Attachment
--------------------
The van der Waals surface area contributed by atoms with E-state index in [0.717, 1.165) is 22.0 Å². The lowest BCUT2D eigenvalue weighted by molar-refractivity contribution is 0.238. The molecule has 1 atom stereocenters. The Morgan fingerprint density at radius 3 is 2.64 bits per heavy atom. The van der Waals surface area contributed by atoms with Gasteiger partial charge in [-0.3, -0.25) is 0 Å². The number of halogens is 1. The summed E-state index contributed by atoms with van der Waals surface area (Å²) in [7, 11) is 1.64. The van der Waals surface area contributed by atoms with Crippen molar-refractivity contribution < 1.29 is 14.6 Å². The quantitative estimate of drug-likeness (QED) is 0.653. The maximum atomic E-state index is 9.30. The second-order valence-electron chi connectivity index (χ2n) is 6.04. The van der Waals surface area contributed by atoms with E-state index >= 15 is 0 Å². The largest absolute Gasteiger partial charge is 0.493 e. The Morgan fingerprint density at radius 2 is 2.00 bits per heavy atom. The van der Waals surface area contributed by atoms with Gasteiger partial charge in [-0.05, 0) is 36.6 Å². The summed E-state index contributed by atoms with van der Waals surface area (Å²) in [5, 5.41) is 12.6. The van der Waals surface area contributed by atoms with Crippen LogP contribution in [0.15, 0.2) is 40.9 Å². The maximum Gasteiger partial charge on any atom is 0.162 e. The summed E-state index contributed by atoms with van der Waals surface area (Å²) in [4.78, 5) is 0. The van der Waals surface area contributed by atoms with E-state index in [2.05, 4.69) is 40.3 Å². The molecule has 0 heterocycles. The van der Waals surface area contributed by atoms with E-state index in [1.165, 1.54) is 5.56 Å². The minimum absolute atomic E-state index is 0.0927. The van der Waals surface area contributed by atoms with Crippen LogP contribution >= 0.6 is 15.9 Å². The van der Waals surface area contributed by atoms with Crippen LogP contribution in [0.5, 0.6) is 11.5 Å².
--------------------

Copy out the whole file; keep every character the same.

The van der Waals surface area contributed by atoms with E-state index in [0.717, 1.165) is 22.0 Å². The lowest BCUT2D eigenvalue weighted by molar-refractivity contribution is 0.238. The molecule has 1 atom stereocenters. The Morgan fingerprint density at radius 3 is 2.64 bits per heavy atom. The van der Waals surface area contributed by atoms with Gasteiger partial charge in [-0.3, -0.25) is 0 Å². The number of halogens is 1. The summed E-state index contributed by atoms with van der Waals surface area (Å²) in [7, 11) is 1.64. The van der Waals surface area contributed by atoms with Crippen molar-refractivity contribution < 1.29 is 14.6 Å². The quantitative estimate of drug-likeness (QED) is 0.653. The maximum atomic E-state index is 9.30. The second-order valence-electron chi connectivity index (χ2n) is 6.04. The van der Waals surface area contributed by atoms with E-state index >= 15 is 0 Å². The largest absolute Gasteiger partial charge is 0.493 e. The Morgan fingerprint density at radius 2 is 2.00 bits per heavy atom. The van der Waals surface area contributed by atoms with Gasteiger partial charge in [-0.05, 0) is 36.6 Å². The summed E-state index contributed by atoms with van der Waals surface area (Å²) in [5, 5.41) is 12.6. The van der Waals surface area contributed by atoms with Crippen LogP contribution in [0.15, 0.2) is 40.9 Å². The maximum Gasteiger partial charge on any atom is 0.162 e. The summed E-state index contributed by atoms with van der Waals surface area (Å²) in [4.78, 5) is 0. The van der Waals surface area contributed by atoms with E-state index in [2.05, 4.69) is 40.3 Å². The molecule has 0 heterocycles. The van der Waals surface area contributed by atoms with E-state index in [1.165, 1.54) is 5.56 Å². The minimum absolute atomic E-state index is 0.0927. The van der Waals surface area contributed by atoms with Crippen LogP contribution >= 0.6 is 15.9 Å². The van der Waals surface area contributed by atoms with Crippen LogP contribution in [0.5, 0.6) is 11.5 Å².